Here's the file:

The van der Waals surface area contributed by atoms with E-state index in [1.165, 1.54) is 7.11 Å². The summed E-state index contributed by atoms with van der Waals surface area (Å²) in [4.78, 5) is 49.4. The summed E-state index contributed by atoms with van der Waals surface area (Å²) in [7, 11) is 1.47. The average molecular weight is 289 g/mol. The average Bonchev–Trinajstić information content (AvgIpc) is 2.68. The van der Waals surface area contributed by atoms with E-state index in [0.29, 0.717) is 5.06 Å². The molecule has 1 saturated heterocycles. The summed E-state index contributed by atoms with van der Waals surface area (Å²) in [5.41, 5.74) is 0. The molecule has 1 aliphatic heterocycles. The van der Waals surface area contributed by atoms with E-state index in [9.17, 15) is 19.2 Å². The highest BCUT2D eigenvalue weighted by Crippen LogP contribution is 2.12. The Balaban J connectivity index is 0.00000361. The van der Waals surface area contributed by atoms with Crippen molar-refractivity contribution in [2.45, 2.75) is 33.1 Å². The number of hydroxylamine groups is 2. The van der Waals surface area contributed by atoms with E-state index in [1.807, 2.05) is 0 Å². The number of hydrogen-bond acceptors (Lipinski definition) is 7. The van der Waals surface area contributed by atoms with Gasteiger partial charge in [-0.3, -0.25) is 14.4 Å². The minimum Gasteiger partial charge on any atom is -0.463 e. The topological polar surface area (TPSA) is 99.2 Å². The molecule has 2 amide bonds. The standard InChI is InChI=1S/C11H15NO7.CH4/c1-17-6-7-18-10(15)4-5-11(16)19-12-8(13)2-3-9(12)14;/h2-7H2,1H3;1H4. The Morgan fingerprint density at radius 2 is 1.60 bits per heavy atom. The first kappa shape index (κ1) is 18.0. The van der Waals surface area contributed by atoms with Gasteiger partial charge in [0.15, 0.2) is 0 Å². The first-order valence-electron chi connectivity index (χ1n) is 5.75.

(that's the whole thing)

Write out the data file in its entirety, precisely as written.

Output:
The van der Waals surface area contributed by atoms with E-state index in [1.165, 1.54) is 7.11 Å². The summed E-state index contributed by atoms with van der Waals surface area (Å²) in [4.78, 5) is 49.4. The summed E-state index contributed by atoms with van der Waals surface area (Å²) in [7, 11) is 1.47. The average molecular weight is 289 g/mol. The average Bonchev–Trinajstić information content (AvgIpc) is 2.68. The van der Waals surface area contributed by atoms with E-state index in [0.29, 0.717) is 5.06 Å². The molecule has 1 saturated heterocycles. The summed E-state index contributed by atoms with van der Waals surface area (Å²) in [5.41, 5.74) is 0. The molecule has 1 aliphatic heterocycles. The van der Waals surface area contributed by atoms with E-state index in [9.17, 15) is 19.2 Å². The highest BCUT2D eigenvalue weighted by Crippen LogP contribution is 2.12. The Balaban J connectivity index is 0.00000361. The van der Waals surface area contributed by atoms with Crippen molar-refractivity contribution in [2.45, 2.75) is 33.1 Å². The number of hydroxylamine groups is 2. The van der Waals surface area contributed by atoms with E-state index in [1.807, 2.05) is 0 Å². The number of hydrogen-bond acceptors (Lipinski definition) is 7. The van der Waals surface area contributed by atoms with Gasteiger partial charge in [-0.3, -0.25) is 14.4 Å². The minimum Gasteiger partial charge on any atom is -0.463 e. The topological polar surface area (TPSA) is 99.2 Å². The molecule has 2 amide bonds. The standard InChI is InChI=1S/C11H15NO7.CH4/c1-17-6-7-18-10(15)4-5-11(16)19-12-8(13)2-3-9(12)14;/h2-7H2,1H3;1H4. The Morgan fingerprint density at radius 2 is 1.60 bits per heavy atom. The first kappa shape index (κ1) is 18.0. The van der Waals surface area contributed by atoms with Gasteiger partial charge in [0.15, 0.2) is 0 Å². The first-order valence-electron chi connectivity index (χ1n) is 5.75.